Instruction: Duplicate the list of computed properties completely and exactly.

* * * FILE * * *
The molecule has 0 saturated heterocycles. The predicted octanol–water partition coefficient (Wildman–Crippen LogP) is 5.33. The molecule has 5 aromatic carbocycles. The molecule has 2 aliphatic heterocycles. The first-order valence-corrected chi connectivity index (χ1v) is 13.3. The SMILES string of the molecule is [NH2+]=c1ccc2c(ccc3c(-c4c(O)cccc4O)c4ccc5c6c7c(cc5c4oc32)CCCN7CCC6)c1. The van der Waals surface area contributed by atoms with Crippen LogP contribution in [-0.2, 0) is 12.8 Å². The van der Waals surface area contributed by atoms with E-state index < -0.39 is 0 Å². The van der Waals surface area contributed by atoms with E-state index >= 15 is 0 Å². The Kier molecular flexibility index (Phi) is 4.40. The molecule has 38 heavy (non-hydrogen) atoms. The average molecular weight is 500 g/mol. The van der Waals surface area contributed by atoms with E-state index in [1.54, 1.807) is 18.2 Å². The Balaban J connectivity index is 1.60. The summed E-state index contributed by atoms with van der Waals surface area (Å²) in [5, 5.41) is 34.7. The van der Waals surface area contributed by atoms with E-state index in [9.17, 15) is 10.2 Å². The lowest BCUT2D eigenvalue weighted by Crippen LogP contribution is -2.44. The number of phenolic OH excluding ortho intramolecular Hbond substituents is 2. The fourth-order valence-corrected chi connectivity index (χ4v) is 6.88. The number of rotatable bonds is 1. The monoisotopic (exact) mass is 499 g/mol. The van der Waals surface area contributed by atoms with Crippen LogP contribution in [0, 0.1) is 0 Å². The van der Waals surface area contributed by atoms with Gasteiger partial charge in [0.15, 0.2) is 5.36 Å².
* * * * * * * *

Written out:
The molecule has 0 saturated heterocycles. The predicted octanol–water partition coefficient (Wildman–Crippen LogP) is 5.33. The molecule has 5 aromatic carbocycles. The molecule has 2 aliphatic heterocycles. The first-order valence-corrected chi connectivity index (χ1v) is 13.3. The SMILES string of the molecule is [NH2+]=c1ccc2c(ccc3c(-c4c(O)cccc4O)c4ccc5c6c7c(cc5c4oc32)CCCN7CCC6)c1. The van der Waals surface area contributed by atoms with Crippen LogP contribution in [-0.2, 0) is 12.8 Å². The van der Waals surface area contributed by atoms with E-state index < -0.39 is 0 Å². The van der Waals surface area contributed by atoms with E-state index >= 15 is 0 Å². The Kier molecular flexibility index (Phi) is 4.40. The molecule has 38 heavy (non-hydrogen) atoms. The average molecular weight is 500 g/mol. The van der Waals surface area contributed by atoms with E-state index in [1.54, 1.807) is 18.2 Å². The Balaban J connectivity index is 1.60. The summed E-state index contributed by atoms with van der Waals surface area (Å²) in [5, 5.41) is 34.7. The van der Waals surface area contributed by atoms with E-state index in [9.17, 15) is 10.2 Å². The lowest BCUT2D eigenvalue weighted by Crippen LogP contribution is -2.44. The number of phenolic OH excluding ortho intramolecular Hbond substituents is 2. The fourth-order valence-corrected chi connectivity index (χ4v) is 6.88. The number of rotatable bonds is 1. The monoisotopic (exact) mass is 499 g/mol. The van der Waals surface area contributed by atoms with Crippen LogP contribution in [0, 0.1) is 0 Å². The van der Waals surface area contributed by atoms with Gasteiger partial charge in [0.15, 0.2) is 5.36 Å².